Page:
Tuesday, 23 April 2013

Children in families where a parent has a mental illness Part 2

Last week I introduced the topic of families where a parent has a mental illness. This week I want to look more specifically at the children in these families and what can be done to meet their needs.

One of the first things these children need is honesty about what is happening to their parent, in language they can understand and which re-assures them that:
  • their parent is ill;
  • they have done nothing to cause or worsen the illness;
  • they cannot 'catch' the illness;
  • their parent is receiving treatment, whether this is medication, hospitalisation, counselling or some combination of these.
Unfortunately, mental illness still has some degree of community stigma attached to it, and this often extends to keeping children in the dark about what is going on.  As a result, they may develop all sorts of strange explanations for themselves about what is happening.  Even toddlers can understand simple explanations like 'mummy (or daddy) is sick', and that 'the doctor (nurse, social worker) is helping mummy to get better'.  Older children need more information and they also need the information to ask questions.  These questions need to be taken seriously, even when they are strange or difficult as they often help sort out confusion and fears that they hold.  As they grow, more complex explanations and opportunities for questions are needed. It is important that all this is done in such a way that the children are supported and their respect for and relationship with the ill parent is maintained. 

These explanations are often best provided by some one the child already knows and trusts  like the well parent, a grandparent or other family member, but it may also be done by people involved in assisting the parent, particularly if he or she is a sole parent.  Nannies working in these families need to be informed of the situation and to discuss with the family what their role is in supporting the children with information and reassurance.  On line there are also information sheets and resources likes DVDs and books available for purchase which can help those providing information or to use with children as well as information in age appropraite language.

As I mentioned last week, some children may take on a care taking role with their parent, often described as 'parenting their parent.'  To help reduce the unfair burden that this can place on children, it is important treatment plans are set up in such a way that the parent or another adult takes responsibility for ensuring that the parent's needs are met.  For this reason, it is important that those involved in supporting and treating a mentally ill person know that that patient is a parent with the care of dependent children, and that the children's needs are considered in the case planning.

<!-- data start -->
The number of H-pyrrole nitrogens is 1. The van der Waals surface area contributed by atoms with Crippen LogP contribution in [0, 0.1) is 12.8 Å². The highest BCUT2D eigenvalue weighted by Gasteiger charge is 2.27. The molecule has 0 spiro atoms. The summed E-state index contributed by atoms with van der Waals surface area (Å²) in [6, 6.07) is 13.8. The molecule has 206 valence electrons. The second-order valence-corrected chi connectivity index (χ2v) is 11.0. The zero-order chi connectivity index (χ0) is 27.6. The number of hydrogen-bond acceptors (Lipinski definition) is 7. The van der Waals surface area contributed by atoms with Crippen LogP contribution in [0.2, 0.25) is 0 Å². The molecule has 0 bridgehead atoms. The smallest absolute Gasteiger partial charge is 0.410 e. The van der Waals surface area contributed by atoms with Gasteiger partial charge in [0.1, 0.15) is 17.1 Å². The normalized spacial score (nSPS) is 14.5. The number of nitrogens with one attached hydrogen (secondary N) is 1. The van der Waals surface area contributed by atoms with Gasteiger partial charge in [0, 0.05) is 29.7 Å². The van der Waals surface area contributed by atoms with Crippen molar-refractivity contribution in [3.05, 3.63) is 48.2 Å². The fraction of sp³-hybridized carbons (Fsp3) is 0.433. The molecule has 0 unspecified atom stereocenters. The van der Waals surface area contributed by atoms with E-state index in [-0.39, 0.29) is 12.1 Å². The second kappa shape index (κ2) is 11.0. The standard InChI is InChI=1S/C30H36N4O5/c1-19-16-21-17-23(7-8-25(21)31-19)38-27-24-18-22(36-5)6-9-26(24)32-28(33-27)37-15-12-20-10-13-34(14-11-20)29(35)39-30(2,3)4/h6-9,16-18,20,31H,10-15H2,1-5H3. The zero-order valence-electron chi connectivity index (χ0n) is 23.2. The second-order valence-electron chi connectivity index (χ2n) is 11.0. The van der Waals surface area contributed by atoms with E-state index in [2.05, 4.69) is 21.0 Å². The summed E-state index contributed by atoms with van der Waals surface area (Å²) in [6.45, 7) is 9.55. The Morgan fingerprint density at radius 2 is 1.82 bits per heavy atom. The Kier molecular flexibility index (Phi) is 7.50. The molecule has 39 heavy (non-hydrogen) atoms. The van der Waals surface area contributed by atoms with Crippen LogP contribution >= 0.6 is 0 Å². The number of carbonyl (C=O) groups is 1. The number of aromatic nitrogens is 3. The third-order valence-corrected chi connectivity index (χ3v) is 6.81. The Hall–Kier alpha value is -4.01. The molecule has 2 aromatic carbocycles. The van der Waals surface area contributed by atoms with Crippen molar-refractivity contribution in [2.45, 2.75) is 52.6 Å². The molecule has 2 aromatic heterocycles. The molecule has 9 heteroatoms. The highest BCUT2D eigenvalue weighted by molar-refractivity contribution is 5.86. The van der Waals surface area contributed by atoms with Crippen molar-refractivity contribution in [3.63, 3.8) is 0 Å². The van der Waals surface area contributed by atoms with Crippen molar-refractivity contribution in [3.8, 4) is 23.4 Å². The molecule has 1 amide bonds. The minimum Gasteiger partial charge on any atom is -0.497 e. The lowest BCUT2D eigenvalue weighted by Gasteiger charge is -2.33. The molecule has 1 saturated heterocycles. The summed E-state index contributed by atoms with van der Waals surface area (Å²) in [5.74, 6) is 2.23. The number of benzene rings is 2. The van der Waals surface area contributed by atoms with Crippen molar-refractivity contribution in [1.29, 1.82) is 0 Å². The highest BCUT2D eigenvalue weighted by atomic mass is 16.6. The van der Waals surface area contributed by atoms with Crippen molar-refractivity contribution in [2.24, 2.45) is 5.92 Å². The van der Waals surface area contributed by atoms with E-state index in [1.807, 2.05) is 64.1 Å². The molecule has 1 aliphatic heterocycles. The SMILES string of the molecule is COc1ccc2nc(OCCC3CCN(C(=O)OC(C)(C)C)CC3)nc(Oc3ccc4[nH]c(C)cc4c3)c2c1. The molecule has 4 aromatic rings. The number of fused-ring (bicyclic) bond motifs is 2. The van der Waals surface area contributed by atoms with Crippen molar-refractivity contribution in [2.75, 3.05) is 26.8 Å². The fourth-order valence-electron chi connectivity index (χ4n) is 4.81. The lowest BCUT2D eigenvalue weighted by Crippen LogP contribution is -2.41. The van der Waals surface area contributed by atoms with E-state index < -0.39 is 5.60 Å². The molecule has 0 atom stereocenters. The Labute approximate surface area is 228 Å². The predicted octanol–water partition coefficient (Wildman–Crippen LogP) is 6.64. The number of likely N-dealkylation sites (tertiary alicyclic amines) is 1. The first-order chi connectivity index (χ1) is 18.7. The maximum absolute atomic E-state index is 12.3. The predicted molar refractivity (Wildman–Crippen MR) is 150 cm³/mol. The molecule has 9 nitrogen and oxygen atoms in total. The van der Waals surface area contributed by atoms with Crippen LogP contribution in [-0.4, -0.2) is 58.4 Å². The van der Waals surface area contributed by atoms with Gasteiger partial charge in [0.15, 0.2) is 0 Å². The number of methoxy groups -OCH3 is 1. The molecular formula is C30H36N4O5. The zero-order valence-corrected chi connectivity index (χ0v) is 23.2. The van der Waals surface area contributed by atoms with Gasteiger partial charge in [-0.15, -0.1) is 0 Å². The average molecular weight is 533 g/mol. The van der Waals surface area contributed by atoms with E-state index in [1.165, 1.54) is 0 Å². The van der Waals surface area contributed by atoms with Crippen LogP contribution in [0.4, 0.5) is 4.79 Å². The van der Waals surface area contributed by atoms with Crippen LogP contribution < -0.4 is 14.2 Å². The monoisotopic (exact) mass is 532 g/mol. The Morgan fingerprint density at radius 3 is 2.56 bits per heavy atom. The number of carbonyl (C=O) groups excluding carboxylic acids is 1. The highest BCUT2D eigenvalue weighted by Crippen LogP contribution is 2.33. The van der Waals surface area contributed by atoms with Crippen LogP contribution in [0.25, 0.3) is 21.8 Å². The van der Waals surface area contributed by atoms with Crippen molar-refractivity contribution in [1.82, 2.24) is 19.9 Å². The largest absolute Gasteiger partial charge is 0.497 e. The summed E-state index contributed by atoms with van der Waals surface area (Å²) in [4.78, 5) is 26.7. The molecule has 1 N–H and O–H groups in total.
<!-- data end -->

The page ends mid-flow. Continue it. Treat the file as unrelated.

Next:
All children need consistency and stability, and thus a degree of predictability in their environments to maintain their own development.  For children with a mentally ill parent, it is important that as far as possible these needs are met by the well parent and the broader family network.  Signs that the children are under stress include 'acting out' with impulsive or attention seeking behaviours (eg aggression, tantrums) or signs of anxiety like bed wetting, thumb sucking, or moodiness and withdrawal.  Where nannies are working with these children they need to be alert to these behaviours and not take them personally.  Useful strategies include maintaining the usual behavioural management techniques and consistency along with lots of reassurance, warmth and opportunities to find more positive ways for children to express their feelings.  The parents should also be informed of these behaviours and the strategies being used to meet them, ensuring good communication is maintained.

If a parent is separated from a child for an extended period, children become distressed, hence the slow process introducing children to childcare and school, so it is not surprising that if a parent is hospitalised because of physical or mental illness there will be an effect on the child, especially as this often happens suddenly.  In the case of mental illness this may follow a sudden episode when the parent has been acting in a way that the child finds unusual or strange.  Ideally the child would continue to live at home, with the well parent's care supported by known and trusted family and friends.  A nanny may be introduced to the family in these circumstances, and so the child is faced with coping with the temporary loss of a parent and a new person at the same time, which is likely to produce some of the behaviours mentioned above.  of course, where there is no extended family and the family does not have the means to employ a nanny, the child may face the even greater disruption of being placed in out of home care eg foster care, and consequently even more profound reactions may take place and professional help may be needed to assist their recovery.

Like all other children, those with a parent with a mental illness need time, space, love, nurture, understanding to grow into healthy resilient adults who can engage positively with the world and those who care for them need commonsense, good communication skills, a sense of humour and boundless patience. 

Next week I will look look further at issues I have touched on before about raising resilient children.

1 comment:

  1. As well as the links I gave last week in Part 1, I would refer you to the FaPMI(Families where a Parent has a Mental Illness) Program located at the Bouverie Centre in Melbourne which has information for children, young children and families as well as a comprhensive list of websites under their resources heading.